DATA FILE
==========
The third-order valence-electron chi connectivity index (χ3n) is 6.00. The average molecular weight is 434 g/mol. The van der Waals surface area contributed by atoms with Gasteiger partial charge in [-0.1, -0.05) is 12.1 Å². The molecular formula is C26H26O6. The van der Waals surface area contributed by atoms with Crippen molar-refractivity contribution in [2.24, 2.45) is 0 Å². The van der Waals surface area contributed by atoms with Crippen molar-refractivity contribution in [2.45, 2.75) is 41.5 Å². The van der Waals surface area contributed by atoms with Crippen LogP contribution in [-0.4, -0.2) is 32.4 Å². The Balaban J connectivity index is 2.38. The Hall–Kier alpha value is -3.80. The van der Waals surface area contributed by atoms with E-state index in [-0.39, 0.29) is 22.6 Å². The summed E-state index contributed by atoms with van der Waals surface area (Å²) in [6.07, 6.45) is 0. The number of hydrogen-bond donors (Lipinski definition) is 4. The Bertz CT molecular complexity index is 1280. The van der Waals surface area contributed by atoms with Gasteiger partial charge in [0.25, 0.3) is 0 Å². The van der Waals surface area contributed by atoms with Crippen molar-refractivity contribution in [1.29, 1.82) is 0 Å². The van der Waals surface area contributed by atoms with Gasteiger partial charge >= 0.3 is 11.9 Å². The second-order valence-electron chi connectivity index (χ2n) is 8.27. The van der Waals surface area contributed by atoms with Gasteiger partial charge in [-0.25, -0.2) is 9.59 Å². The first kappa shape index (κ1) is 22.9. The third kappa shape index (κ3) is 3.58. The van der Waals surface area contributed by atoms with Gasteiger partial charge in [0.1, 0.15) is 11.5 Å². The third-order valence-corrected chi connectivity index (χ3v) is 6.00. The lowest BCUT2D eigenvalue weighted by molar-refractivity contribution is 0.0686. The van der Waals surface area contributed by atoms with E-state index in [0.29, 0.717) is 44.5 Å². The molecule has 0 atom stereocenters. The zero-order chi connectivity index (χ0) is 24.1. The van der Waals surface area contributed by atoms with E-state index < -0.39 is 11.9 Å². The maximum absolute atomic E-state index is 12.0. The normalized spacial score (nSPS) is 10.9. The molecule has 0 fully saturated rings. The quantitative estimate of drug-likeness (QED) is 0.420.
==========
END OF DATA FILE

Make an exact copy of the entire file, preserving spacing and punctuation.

The third-order valence-electron chi connectivity index (χ3n) is 6.00. The average molecular weight is 434 g/mol. The van der Waals surface area contributed by atoms with Gasteiger partial charge in [-0.1, -0.05) is 12.1 Å². The molecular formula is C26H26O6. The van der Waals surface area contributed by atoms with Crippen molar-refractivity contribution in [2.24, 2.45) is 0 Å². The van der Waals surface area contributed by atoms with Crippen molar-refractivity contribution in [2.45, 2.75) is 41.5 Å². The van der Waals surface area contributed by atoms with Crippen LogP contribution in [-0.4, -0.2) is 32.4 Å². The Balaban J connectivity index is 2.38. The Hall–Kier alpha value is -3.80. The van der Waals surface area contributed by atoms with E-state index in [-0.39, 0.29) is 22.6 Å². The summed E-state index contributed by atoms with van der Waals surface area (Å²) in [6.07, 6.45) is 0. The number of hydrogen-bond donors (Lipinski definition) is 4. The Bertz CT molecular complexity index is 1280. The van der Waals surface area contributed by atoms with Gasteiger partial charge in [0.25, 0.3) is 0 Å². The van der Waals surface area contributed by atoms with Crippen molar-refractivity contribution in [1.29, 1.82) is 0 Å². The van der Waals surface area contributed by atoms with Gasteiger partial charge >= 0.3 is 11.9 Å². The second-order valence-electron chi connectivity index (χ2n) is 8.27. The van der Waals surface area contributed by atoms with Gasteiger partial charge in [-0.25, -0.2) is 9.59 Å². The first kappa shape index (κ1) is 22.9. The third kappa shape index (κ3) is 3.58. The van der Waals surface area contributed by atoms with Gasteiger partial charge in [0.1, 0.15) is 11.5 Å². The third-order valence-corrected chi connectivity index (χ3v) is 6.00. The lowest BCUT2D eigenvalue weighted by molar-refractivity contribution is 0.0686. The van der Waals surface area contributed by atoms with E-state index in [0.29, 0.717) is 44.5 Å². The molecule has 0 atom stereocenters. The zero-order chi connectivity index (χ0) is 24.1. The van der Waals surface area contributed by atoms with E-state index < -0.39 is 11.9 Å². The maximum absolute atomic E-state index is 12.0. The normalized spacial score (nSPS) is 10.9. The molecule has 0 fully saturated rings. The quantitative estimate of drug-likeness (QED) is 0.420.